How do we save whales and other marine animals from ocean plastic? Our new reviews show that reducing plastic pollution can prevent the death of favorite species. Over 700 marine species, including half of the world’s cetaceans (such as whales and dolphins), all of its sea turtles, and a third of its seabirds, are known to ingest plastic. When animals eat plastic, it can impede their digestion, leading to long, slow deaths from starvation. Sharp pieces of plastic can also pierce the intestinal wall, causing infection and sometimes death. A piece of plastic ingested can kill an animal.
About eight million tons of plastic enter the ocean each year, so solving the problem may seem overwhelming. How do we reduce the damage to whales and other marine life from so much plastic? We also triage like a hospital overwhelmed by patients. By identifying the deadliest items for the most vulnerable species, we can apply solutions that target these deadliest items.
Some plastics are deadlier than others: In 2016, experts identified four major items that they considered the most deadly to wildlife: fishing debris, plastic bags, balloons, and plastic containers. We tested the expert’s predictions by evaluating data from 76 published research papers comprising 1,328 marine animals of 60 species (132 cetaceans, 20 seals and sea lions, 515 sea turtles, and 857 marine lions).
We examined which items caused the highest number of deaths in each group and the “lethal” (how many deaths per interaction) of each item) we found that experts found it correct for three out of four items.
Flexible plastics such as plastic sheets, bags, and packaging could cause intestinal obstruction and be responsible for the highest number of deaths among all animal groups. These film plastics caused the most deaths in cetaceans and sea turtles. The remnants of fishing nets, lines, and tackles are responsible for the deaths of larger animals, especially seals and sea lions.
Turtles and whales that eat debris may have difficulty swimming, which increases the risk of injury by ships or boats. In contrast, seals and sea lions do not eat too much plastic but can die from eating fish debris. Of these, balloons, ropes and rubber were deadly to small animals. And hard plastics cause the most deaths among seabirds. Rubber, fishing debris, metals, and latex (including balloons) were the deadliest for birds, with the highest incidence of recorded injection deaths.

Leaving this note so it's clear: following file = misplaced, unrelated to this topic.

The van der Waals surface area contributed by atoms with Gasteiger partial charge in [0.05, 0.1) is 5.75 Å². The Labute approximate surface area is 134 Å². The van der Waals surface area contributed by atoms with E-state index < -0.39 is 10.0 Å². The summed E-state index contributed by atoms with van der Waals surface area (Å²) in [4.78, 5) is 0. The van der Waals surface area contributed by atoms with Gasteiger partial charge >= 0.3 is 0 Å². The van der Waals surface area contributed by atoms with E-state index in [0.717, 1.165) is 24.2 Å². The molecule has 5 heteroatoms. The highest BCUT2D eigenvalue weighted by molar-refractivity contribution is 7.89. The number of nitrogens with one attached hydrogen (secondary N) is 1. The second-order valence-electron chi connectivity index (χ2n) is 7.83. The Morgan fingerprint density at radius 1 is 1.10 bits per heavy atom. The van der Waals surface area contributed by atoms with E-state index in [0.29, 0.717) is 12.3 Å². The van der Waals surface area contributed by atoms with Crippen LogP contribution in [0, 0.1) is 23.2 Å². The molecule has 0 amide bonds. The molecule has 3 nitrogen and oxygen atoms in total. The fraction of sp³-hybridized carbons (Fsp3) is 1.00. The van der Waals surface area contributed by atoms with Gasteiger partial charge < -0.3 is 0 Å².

What’s the solution?: The most expensive way to reduce the death of marine megafauna from plastic injections is to target the most deadly items and prioritize their reduction in the environment. It’s also smart to target large plastic items, as they can fall into smaller pieces. Smaller debris such as microplastics and fibers are a lower management priority, as they cause significantly fewer deaths in megafauna and are more difficult to manage.
Flexible film-type plastics, including plastic bags and packaging, rank among the top ten items in the global marine debris survey. Banning plastic bags and fees for bags have already been shown to reduce environmentally bound bags. Improving local disposal and engineering solutions to improve the recycling and development of plastics can also help reduce waste. Lost fishing gear is especially deadly. Fisheries have a high gear loss rate: 5.7% of all nets and 29% of all lines are lost in commercial fishing. The role of minimum standards in corrosion-resistant or high-quality gear can reduce damage.
The combination of policy change with the promotion of behavior change is known to be most effective in reducing coastal litter across Australia. Plastic reduction such as film, fishing debris, and latex/balloons entering the environment may be the best results in reducing marine megafauna mortality.
Lauren Roman, Postdoctoral Researcher, Ocean and Atmosphere, CSIRO; Britta Dennis Hardy, Principal Research Scientist, Ocean, and Atmosphere Flagship, CSIRO; Chris Wilcox, Senior Principal Research Scientist, CSIRO, and Qamar Schuyler, Research Scientist, Ocean and Atmosphere, CSIRO This article has been republished from the conversation under the Creative Commons license. Read the original article.